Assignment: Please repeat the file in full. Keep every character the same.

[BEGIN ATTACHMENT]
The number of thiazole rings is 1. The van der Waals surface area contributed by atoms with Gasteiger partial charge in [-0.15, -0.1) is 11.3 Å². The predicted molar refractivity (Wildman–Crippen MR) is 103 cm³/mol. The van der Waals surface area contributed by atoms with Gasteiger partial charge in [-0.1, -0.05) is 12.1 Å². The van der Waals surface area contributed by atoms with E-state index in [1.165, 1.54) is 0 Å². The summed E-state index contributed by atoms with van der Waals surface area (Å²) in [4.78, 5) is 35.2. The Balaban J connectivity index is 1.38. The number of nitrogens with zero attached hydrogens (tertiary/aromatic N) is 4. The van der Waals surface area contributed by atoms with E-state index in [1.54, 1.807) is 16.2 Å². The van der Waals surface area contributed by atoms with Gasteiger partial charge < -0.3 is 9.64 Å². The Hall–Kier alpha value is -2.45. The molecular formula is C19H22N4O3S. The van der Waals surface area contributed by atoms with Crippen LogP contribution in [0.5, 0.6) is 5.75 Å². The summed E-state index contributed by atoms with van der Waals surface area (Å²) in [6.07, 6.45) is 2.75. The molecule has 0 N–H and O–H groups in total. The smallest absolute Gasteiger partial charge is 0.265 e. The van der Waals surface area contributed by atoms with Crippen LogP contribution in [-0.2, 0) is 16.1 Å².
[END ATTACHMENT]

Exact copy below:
The number of thiazole rings is 1. The van der Waals surface area contributed by atoms with Gasteiger partial charge in [-0.15, -0.1) is 11.3 Å². The predicted molar refractivity (Wildman–Crippen MR) is 103 cm³/mol. The van der Waals surface area contributed by atoms with Gasteiger partial charge in [-0.1, -0.05) is 12.1 Å². The van der Waals surface area contributed by atoms with E-state index in [1.165, 1.54) is 0 Å². The summed E-state index contributed by atoms with van der Waals surface area (Å²) in [4.78, 5) is 35.2. The Balaban J connectivity index is 1.38. The number of nitrogens with zero attached hydrogens (tertiary/aromatic N) is 4. The van der Waals surface area contributed by atoms with E-state index in [1.54, 1.807) is 16.2 Å². The van der Waals surface area contributed by atoms with Gasteiger partial charge < -0.3 is 9.64 Å². The Hall–Kier alpha value is -2.45. The molecular formula is C19H22N4O3S. The van der Waals surface area contributed by atoms with Crippen LogP contribution in [0.5, 0.6) is 5.75 Å². The summed E-state index contributed by atoms with van der Waals surface area (Å²) in [6.07, 6.45) is 2.75. The molecule has 0 N–H and O–H groups in total. The smallest absolute Gasteiger partial charge is 0.265 e. The van der Waals surface area contributed by atoms with Crippen LogP contribution in [-0.2, 0) is 16.1 Å².